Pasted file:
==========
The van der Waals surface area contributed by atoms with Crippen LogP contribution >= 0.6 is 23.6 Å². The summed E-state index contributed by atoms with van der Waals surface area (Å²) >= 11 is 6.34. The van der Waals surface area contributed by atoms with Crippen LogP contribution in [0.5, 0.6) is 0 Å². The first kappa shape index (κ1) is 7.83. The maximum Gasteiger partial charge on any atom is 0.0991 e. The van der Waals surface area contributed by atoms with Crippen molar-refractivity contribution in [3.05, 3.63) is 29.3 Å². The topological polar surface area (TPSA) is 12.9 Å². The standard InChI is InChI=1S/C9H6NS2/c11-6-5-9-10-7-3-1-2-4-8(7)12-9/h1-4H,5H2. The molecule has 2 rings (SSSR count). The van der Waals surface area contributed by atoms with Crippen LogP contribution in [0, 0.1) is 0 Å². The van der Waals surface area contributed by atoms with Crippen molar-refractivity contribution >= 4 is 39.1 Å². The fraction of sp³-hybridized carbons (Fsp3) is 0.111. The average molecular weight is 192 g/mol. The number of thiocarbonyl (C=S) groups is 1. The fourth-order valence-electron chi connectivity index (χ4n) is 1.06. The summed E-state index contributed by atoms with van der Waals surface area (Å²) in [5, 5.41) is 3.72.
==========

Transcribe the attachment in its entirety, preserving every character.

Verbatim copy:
The van der Waals surface area contributed by atoms with Crippen LogP contribution >= 0.6 is 23.6 Å². The summed E-state index contributed by atoms with van der Waals surface area (Å²) >= 11 is 6.34. The van der Waals surface area contributed by atoms with Crippen LogP contribution in [0.5, 0.6) is 0 Å². The first kappa shape index (κ1) is 7.83. The maximum Gasteiger partial charge on any atom is 0.0991 e. The van der Waals surface area contributed by atoms with Crippen molar-refractivity contribution in [3.05, 3.63) is 29.3 Å². The topological polar surface area (TPSA) is 12.9 Å². The standard InChI is InChI=1S/C9H6NS2/c11-6-5-9-10-7-3-1-2-4-8(7)12-9/h1-4H,5H2. The molecule has 2 rings (SSSR count). The van der Waals surface area contributed by atoms with Crippen LogP contribution in [0, 0.1) is 0 Å². The van der Waals surface area contributed by atoms with Crippen molar-refractivity contribution >= 4 is 39.1 Å². The fraction of sp³-hybridized carbons (Fsp3) is 0.111. The average molecular weight is 192 g/mol. The number of thiocarbonyl (C=S) groups is 1. The fourth-order valence-electron chi connectivity index (χ4n) is 1.06. The summed E-state index contributed by atoms with van der Waals surface area (Å²) in [5, 5.41) is 3.72.